Periodontal (or gum) disease is an inflammation of the gums that, if left untreated, can lead to permanent damage of the bones and fibers that protect your teeth. Seniors should be aware of the three stages of gum disease.
- Gingivitis: In this stage, the gums become inflamed due to a buildup of plaque along the gum line. And if this plaque is not properly removed through brushing and flossing every day, toxins begin to form – resulting in gingivitis. This often results in bleeding when you brush your teeth. However, it’s not too late to reverse the damage of gingivitis. In this stage, the bacteria from the plaque have not yet reached the bone and connective tissues that hold your teeth in place.
- Periodontitis: If gingivitis goes untreated, the plaque buildup creates bacteria that infect both your gums and teeth. This progresses to the tissues and bones that surround your teeth – called periodontitis. While this cannot be reversed, you can get professional treatment to help prevent it from getting worse.
- Advanced Periodontitis: When periodontitis has the opportunity to keep growing, the connective tissues and bones that protect your teeth are completely destroyed. The results can be loose teeth, an uneven bite, tooth decay and/or permanent tooth removal. At this stage of gum disease, the damage is irreversible.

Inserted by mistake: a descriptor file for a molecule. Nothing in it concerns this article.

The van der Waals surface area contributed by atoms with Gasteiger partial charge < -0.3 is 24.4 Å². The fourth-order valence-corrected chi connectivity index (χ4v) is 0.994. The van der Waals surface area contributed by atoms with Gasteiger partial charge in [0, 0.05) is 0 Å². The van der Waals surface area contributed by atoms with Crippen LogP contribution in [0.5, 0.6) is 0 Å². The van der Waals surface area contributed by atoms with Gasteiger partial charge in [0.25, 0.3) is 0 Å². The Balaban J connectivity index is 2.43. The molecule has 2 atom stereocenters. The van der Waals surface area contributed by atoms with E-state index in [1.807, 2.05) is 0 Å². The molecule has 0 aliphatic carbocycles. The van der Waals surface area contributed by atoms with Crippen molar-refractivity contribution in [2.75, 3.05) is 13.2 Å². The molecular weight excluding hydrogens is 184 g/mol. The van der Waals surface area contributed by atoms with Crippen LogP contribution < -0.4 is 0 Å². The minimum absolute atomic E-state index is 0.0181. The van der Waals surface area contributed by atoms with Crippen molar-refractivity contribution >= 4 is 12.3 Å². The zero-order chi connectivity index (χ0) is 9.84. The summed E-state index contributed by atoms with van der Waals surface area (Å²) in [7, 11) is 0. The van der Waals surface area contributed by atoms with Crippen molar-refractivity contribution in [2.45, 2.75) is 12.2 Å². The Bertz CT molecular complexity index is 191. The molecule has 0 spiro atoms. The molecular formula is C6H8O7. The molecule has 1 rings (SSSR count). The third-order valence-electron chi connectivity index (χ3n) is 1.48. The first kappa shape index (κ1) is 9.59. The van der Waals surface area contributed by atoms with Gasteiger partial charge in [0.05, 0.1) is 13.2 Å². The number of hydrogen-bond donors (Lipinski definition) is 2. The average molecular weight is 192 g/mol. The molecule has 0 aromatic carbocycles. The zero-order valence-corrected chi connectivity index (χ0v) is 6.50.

How do you know if you have gum disease?
The symptoms of gum disease can be subtle because they don’t often cause pain. But that doesn’t mean there aren’t visual warning signs to look for, such as:
- Bleeding gums while tooth brushing
- Gums that remain red, swollen or tender
- Receding gum line
- Bad breath or a bad taste in the mouth is always present
- Pockets of space between gums and teeth
- Teeth that feel loose or have shifted
- Change in bite
How can you get treatment for gum disease?
Treatment for the early stages of gum disease starts at home by properly brushing and flossing your teeth to remove plaque. And it is equally important to see your dentist for the recommended twice-a-year cleaning. Your dentist has the right tools to remove the plaque that has hardened into tartar. They can also spot any problems before they manifest.
Did you know …
Your dental health can directly affect your overall health?
Several studies have shown that a lack of oral hygiene can negatively affect more than just your teeth. Some of the most common consequences of neglecting to take care of your teeth are:
- Heart Disease: Bacteria from inflamed gums – a symptom of periodontal disease – can get into your bloodstream, putting you at greater risk of a heart attack or stroke.
- Diabetic Complications: Periodontal disease can make it more difficult to control your blood glucose levels. People with diabetes are more vulnerable to periodontal disease, making good dental care even more important.
- Respiratory Infections: Breathing in bacteria from infected teeth, over time, can cause infection in your lungs, including pneumonia.